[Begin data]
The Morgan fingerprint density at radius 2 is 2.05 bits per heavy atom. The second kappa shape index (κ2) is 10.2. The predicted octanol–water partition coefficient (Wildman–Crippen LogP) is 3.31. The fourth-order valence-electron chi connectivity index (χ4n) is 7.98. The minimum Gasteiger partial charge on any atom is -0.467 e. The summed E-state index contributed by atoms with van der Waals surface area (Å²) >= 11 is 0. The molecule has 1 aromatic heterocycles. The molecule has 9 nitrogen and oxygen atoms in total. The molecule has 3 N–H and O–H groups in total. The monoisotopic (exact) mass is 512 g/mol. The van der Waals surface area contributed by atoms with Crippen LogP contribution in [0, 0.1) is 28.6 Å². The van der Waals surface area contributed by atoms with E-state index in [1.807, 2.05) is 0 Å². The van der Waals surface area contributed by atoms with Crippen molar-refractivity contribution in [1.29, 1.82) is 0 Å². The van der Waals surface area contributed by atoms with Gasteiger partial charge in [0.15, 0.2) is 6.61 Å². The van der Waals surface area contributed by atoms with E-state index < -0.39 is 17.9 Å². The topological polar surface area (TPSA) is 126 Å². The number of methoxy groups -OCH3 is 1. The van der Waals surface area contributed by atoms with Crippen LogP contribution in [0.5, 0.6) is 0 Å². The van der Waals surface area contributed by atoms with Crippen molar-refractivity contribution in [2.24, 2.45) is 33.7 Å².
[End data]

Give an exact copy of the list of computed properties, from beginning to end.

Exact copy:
The Morgan fingerprint density at radius 2 is 2.05 bits per heavy atom. The second kappa shape index (κ2) is 10.2. The predicted octanol–water partition coefficient (Wildman–Crippen LogP) is 3.31. The fourth-order valence-electron chi connectivity index (χ4n) is 7.98. The minimum Gasteiger partial charge on any atom is -0.467 e. The summed E-state index contributed by atoms with van der Waals surface area (Å²) >= 11 is 0. The molecule has 1 aromatic heterocycles. The molecule has 9 nitrogen and oxygen atoms in total. The molecule has 3 N–H and O–H groups in total. The monoisotopic (exact) mass is 512 g/mol. The van der Waals surface area contributed by atoms with Crippen LogP contribution in [0, 0.1) is 28.6 Å². The van der Waals surface area contributed by atoms with E-state index in [1.807, 2.05) is 0 Å². The van der Waals surface area contributed by atoms with Crippen molar-refractivity contribution in [1.29, 1.82) is 0 Å². The van der Waals surface area contributed by atoms with Gasteiger partial charge in [0.15, 0.2) is 6.61 Å². The van der Waals surface area contributed by atoms with E-state index < -0.39 is 17.9 Å². The topological polar surface area (TPSA) is 126 Å². The number of methoxy groups -OCH3 is 1. The van der Waals surface area contributed by atoms with Crippen LogP contribution in [0.5, 0.6) is 0 Å². The van der Waals surface area contributed by atoms with Crippen molar-refractivity contribution in [2.24, 2.45) is 33.7 Å².